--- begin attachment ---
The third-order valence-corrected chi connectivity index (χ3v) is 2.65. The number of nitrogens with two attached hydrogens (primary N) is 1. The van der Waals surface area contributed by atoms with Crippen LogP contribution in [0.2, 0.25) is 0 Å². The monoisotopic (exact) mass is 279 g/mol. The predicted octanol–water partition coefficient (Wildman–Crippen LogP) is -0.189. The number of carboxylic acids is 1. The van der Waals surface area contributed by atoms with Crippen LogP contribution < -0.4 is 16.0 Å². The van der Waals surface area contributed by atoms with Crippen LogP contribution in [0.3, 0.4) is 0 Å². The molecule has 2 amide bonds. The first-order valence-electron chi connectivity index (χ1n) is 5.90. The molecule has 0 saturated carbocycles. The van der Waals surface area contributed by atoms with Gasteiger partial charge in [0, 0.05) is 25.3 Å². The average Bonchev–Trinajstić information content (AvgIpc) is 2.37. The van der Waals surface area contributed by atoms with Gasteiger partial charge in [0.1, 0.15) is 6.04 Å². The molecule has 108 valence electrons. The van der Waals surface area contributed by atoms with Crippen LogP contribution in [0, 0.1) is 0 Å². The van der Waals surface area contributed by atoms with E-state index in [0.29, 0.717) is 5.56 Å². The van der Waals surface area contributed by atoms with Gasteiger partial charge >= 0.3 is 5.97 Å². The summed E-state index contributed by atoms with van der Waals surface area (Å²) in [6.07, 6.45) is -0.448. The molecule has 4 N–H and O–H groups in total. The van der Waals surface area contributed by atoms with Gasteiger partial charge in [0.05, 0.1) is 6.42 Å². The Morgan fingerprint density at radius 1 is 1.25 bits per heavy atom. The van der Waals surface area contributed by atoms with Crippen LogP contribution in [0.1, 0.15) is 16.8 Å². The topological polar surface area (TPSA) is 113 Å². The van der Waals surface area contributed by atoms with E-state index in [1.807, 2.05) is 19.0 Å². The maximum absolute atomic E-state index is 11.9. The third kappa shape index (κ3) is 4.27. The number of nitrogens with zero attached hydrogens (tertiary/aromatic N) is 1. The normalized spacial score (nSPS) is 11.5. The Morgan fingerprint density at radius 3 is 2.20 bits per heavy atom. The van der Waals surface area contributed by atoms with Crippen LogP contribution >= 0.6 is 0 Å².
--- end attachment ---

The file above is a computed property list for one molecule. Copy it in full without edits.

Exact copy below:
The third-order valence-corrected chi connectivity index (χ3v) is 2.65. The number of nitrogens with two attached hydrogens (primary N) is 1. The van der Waals surface area contributed by atoms with Crippen LogP contribution in [0.2, 0.25) is 0 Å². The monoisotopic (exact) mass is 279 g/mol. The predicted octanol–water partition coefficient (Wildman–Crippen LogP) is -0.189. The number of carboxylic acids is 1. The van der Waals surface area contributed by atoms with Crippen LogP contribution < -0.4 is 16.0 Å². The van der Waals surface area contributed by atoms with Crippen LogP contribution in [0.3, 0.4) is 0 Å². The molecule has 2 amide bonds. The first-order valence-electron chi connectivity index (χ1n) is 5.90. The molecule has 0 saturated carbocycles. The van der Waals surface area contributed by atoms with Gasteiger partial charge in [0, 0.05) is 25.3 Å². The average Bonchev–Trinajstić information content (AvgIpc) is 2.37. The van der Waals surface area contributed by atoms with Gasteiger partial charge in [0.1, 0.15) is 6.04 Å². The molecule has 108 valence electrons. The van der Waals surface area contributed by atoms with Crippen LogP contribution in [0, 0.1) is 0 Å². The van der Waals surface area contributed by atoms with E-state index in [0.29, 0.717) is 5.56 Å². The van der Waals surface area contributed by atoms with Gasteiger partial charge >= 0.3 is 5.97 Å². The summed E-state index contributed by atoms with van der Waals surface area (Å²) in [6.07, 6.45) is -0.448. The molecule has 4 N–H and O–H groups in total. The van der Waals surface area contributed by atoms with Gasteiger partial charge in [0.05, 0.1) is 6.42 Å². The Morgan fingerprint density at radius 1 is 1.25 bits per heavy atom. The van der Waals surface area contributed by atoms with Crippen LogP contribution in [0.1, 0.15) is 16.8 Å². The topological polar surface area (TPSA) is 113 Å². The van der Waals surface area contributed by atoms with E-state index in [1.807, 2.05) is 19.0 Å². The maximum absolute atomic E-state index is 11.9. The third kappa shape index (κ3) is 4.27. The number of nitrogens with zero attached hydrogens (tertiary/aromatic N) is 1. The normalized spacial score (nSPS) is 11.5. The Morgan fingerprint density at radius 3 is 2.20 bits per heavy atom. The van der Waals surface area contributed by atoms with Crippen LogP contribution >= 0.6 is 0 Å².